In September, U.S. jobless numbers hit a record low in nearly half a century. How did poor and middle-class families fare? A deeper look reveals more needs to be done.
The nation’s unemployment rate hit its lowest point in nearly 50 years in September, but that good news overshadows a job market where poor and middle-class families are not fully sharing in the benefits of a healthy U.S. economy.
The monthly jobless report often gains a lot of attention, but only for a couple of numbers: the percentage of unemployed Americans and how many jobs were created. The September report may have shown low unemployment, but it was packed with other data that painted a far different picture of how families, particularly working-poor parents, are faring in the modern U.S. economy.
Beyond September’s jobless rate of 3.7 percent, it’s clear that nominal wages – people’s pay – only grew 2.8 percent over the last year, according to the same U.S. Labor Department report that contained the unemployment rate.
This means these wages largely kept pace with inflation, the Washington, D.C.-based Economic Policy Institute (EPI) found, instead of reflecting real pay raises workers might expect when labor markets are tight.
Historically, when workers are in demand – and that seems to be the story of a 3.7 percent jobless rate – pay has risen, said Heidi Shierholz, senior economist at EPI, a progressive economic policy organization. In the past, bigger paychecks for lower-and-middle-wage workers have sent positive ripples through the economy, reducing reliance on government programs and helping lower the nation’s poverty rate, Shierholz added.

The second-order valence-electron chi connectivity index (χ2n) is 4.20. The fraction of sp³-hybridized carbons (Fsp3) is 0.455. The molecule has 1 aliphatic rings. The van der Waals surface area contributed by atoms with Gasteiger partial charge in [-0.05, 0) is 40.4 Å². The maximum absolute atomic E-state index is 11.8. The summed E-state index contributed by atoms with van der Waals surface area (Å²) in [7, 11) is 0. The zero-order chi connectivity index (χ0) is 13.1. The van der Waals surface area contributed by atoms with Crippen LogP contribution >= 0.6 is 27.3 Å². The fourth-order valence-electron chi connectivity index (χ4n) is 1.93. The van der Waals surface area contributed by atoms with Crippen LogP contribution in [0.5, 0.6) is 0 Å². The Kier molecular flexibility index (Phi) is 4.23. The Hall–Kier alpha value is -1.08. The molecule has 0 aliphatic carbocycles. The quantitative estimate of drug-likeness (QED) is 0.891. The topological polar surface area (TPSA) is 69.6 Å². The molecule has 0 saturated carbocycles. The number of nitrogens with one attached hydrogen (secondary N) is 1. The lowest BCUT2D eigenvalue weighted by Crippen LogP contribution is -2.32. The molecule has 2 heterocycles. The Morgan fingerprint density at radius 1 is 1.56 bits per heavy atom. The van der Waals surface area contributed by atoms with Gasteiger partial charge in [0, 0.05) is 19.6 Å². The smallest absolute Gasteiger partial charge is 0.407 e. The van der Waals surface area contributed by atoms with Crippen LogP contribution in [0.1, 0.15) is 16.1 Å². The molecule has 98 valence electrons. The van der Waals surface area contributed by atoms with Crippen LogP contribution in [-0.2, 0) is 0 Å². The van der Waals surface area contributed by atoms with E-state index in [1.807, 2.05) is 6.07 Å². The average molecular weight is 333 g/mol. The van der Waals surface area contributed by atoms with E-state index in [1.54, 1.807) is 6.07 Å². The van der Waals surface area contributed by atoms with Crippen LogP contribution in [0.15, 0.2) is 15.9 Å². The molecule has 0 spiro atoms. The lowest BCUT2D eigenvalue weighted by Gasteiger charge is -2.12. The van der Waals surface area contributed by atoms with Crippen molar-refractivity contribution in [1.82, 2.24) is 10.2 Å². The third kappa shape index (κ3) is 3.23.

This time that doesn’t appear to be happening.
The U.S. Census Bureau foreshadowed this in September when it reported that nearly 40 million people, by federal government standards, lived in poverty in 2017, not statistically different than the 40.6 million families below the poverty line in 2016.
“This should be a moment when low-and-middle-income workers are actually reaping the benefits of this expansion, sharing in overall growth. There is an opportunity here actually to raise living standards across the board,” Shierholz said. “This is the moment (they) have to sort of dig out of some holes, and that is even more true for racial and ethnic minorities.”
Beyond digging out, economic booms are times when lower-income families can prepare for the next inevitable downturn. In a healthy economy, workers can earn raises that put them on a path toward even higher wages in the future, build up valuable work experience and potentially contribute more to their retirement accounts, according to Shierholz.
Dive deeper into the federal monthly unemployment report and signs of persistent inequity are clear. In September, the jobless rate among Black workers was 6 percent, more than 2 percentage points higher than White workers in the labor market, according to the report from the Bureau of Labor Statistics, which is part of the U.S. Labor Department.
There was a similar gap between Latino workers and White workers, where unemployment rates were 4.5 percent and 3.3 percent respectively.
But workers on the lowest rung of the wage ladder did enjoy real wage growth – pay that rose faster than inflation – thanks, in part, to local and state minimum wage increases, Shierholz said. But, the increase was not that big.
The push for higher minimum wages continues to grow. In early October, retail giant Amazon announced it would raise its minimum wage to $15 an hour, though it’s unclear what that raise may mean in reality, according to The New York Times.
Around the country, fast-food workers continue to participate in a wave of actions, demanding better pay and working conditions.
Paul Nyhan is the senior writer for Equal Voice. Equal Voice is Marguerite Casey Foundation’s publication featuring stories of America’s families creating social change. With Equal Voice, we challenge how people think and talk about poverty in America. All original and contracted Equal Voice content – articles, photos and videos – can be reproduced for free, as long as proper credit and a link to our homepage are included.
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